The Ironman Marathon is a rigorous race that includes swimming, bicycling and running on Sunday, July 24, and Christian Maple, 20, of Lakeside-Marblehead will be a local favorite after recovering from a horrendous car crash in January 2020 that nearly took the lives of Maple and his girlfriend, Maria Rodriguez.
“It was a terrible accident,” said Maple. “Maria and I were in the car and another vehicle hit us head-on on Route 2, near the Sandusky Bay Bridge in our area,” he said. Maple, a cross country runner at Sandusky St. Marys School, crawled from the wreckage with severely injured ankle and other broken bones, requiring surgeries and titanium to put him back together.
But Maple loved running, and as a last hurrah before heading off to Bowling Green State University, where Rodriguez is a senior now, he decided to compete this Sunday’s Ironman, one of many held at locations around the world.
“The Ironman being held in Sandusky on Sunday starts with a 1/2-mile swim, jumping off the Kelleys Island Ferry in Sandusky Harbor,” said Maple. “Then it’s a 56-mile bike ride, and wraps up with a half-marathon 13.1-mile run.”
Maple has competed in half-marathons in the past, and knows how rigorous the entire competition on Sunday will be for him.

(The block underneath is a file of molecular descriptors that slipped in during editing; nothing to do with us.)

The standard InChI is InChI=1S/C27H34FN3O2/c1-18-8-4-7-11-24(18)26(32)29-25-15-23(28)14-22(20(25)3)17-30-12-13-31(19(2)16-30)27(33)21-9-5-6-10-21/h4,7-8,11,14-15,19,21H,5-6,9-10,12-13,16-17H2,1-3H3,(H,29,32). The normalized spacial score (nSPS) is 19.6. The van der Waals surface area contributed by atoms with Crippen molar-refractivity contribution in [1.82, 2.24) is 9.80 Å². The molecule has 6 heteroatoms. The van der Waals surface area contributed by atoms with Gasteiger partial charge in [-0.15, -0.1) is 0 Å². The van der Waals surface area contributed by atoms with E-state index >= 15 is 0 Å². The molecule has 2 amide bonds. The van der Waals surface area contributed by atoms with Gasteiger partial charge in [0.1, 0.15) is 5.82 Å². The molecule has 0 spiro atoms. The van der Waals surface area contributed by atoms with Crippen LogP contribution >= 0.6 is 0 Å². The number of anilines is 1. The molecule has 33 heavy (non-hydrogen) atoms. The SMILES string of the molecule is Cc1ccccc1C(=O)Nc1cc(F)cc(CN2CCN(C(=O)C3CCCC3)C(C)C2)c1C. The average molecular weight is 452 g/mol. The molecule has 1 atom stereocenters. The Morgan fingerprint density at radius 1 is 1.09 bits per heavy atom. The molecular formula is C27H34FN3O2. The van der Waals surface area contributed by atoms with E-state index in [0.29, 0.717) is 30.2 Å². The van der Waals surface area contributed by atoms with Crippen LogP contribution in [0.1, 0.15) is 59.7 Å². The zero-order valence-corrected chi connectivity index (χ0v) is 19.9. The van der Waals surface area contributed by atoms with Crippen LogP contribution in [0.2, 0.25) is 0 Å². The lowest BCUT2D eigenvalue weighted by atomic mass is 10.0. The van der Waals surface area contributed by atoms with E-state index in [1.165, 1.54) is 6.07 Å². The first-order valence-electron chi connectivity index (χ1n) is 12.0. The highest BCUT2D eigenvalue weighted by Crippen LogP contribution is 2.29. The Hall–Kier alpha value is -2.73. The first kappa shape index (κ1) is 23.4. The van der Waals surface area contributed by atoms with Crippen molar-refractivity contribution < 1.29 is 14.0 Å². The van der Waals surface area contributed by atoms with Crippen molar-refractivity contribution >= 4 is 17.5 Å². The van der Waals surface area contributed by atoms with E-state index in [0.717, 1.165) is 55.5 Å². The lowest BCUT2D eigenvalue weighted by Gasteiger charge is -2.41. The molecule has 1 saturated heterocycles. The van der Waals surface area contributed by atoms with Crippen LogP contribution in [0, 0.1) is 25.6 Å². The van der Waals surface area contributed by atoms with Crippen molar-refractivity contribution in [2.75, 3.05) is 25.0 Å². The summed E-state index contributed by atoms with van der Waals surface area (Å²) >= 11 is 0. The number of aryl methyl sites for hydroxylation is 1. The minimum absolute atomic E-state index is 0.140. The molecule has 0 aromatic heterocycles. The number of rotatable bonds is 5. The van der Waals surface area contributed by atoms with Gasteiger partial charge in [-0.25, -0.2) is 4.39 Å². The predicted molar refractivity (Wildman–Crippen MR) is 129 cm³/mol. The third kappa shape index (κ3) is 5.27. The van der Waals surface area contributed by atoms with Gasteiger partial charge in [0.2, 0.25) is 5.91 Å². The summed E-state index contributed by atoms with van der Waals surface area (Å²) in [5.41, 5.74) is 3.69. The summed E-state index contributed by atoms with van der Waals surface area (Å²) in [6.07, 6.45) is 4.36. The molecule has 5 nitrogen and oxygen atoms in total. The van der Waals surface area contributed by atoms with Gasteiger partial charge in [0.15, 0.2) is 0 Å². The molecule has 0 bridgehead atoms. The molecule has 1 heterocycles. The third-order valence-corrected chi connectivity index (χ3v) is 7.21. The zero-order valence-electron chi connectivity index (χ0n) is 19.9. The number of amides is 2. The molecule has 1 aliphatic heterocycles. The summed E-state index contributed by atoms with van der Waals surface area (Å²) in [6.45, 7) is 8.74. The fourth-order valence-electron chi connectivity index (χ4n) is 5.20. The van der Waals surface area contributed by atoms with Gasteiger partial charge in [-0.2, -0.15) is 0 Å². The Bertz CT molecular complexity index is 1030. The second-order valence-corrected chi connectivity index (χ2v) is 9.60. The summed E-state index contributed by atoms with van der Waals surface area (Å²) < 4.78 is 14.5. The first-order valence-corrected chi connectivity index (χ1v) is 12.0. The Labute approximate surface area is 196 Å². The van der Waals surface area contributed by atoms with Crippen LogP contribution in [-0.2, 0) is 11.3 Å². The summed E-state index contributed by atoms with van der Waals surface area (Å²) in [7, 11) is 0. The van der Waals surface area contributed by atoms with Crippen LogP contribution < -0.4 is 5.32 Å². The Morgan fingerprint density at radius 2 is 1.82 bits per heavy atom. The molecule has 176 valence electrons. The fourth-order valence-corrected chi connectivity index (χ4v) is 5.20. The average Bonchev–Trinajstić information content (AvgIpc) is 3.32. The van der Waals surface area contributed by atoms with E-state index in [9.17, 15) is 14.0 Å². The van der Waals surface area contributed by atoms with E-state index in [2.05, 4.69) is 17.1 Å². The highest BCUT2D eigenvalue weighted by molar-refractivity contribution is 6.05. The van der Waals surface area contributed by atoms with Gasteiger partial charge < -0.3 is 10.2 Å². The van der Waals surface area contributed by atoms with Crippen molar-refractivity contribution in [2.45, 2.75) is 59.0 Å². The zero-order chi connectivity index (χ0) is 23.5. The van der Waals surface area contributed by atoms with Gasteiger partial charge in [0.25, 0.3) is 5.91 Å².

“I competed in a half-marathon in Indiana, and there was plenty of pain,” he said, but an amazing challenge for him and his reconstructed body. His lungs wanted to quit, and his repaired legs, as well.
“The biggest challenge on Sunday will be to keep hydrated through the race,” he said. “I’ve really been looking forward to the Ironman. We go from swimming to bicycling down to about Bellevue, Ohio, and I have really enjoyed the bicycling most in training.”
Maple said the first day he was allowed to run again after the highway crash he was told to expect pain. Because of the challenge, he said his cross country times that year were his best ever.
Maple’s mother, Stacey, is an award-winning chef and his father, Criss Maple, is President of ARMORVIEW Home Exteriors. He has a younger brother, Nolton, 16.
“There’s a lot of pain in training for an Ironman,” said Maple, whose fellow cross country runners are still his best friends. He credited Cross Country Coach Ronald Leech to help foster his running success, and Assistant Coach Perry Fraylick.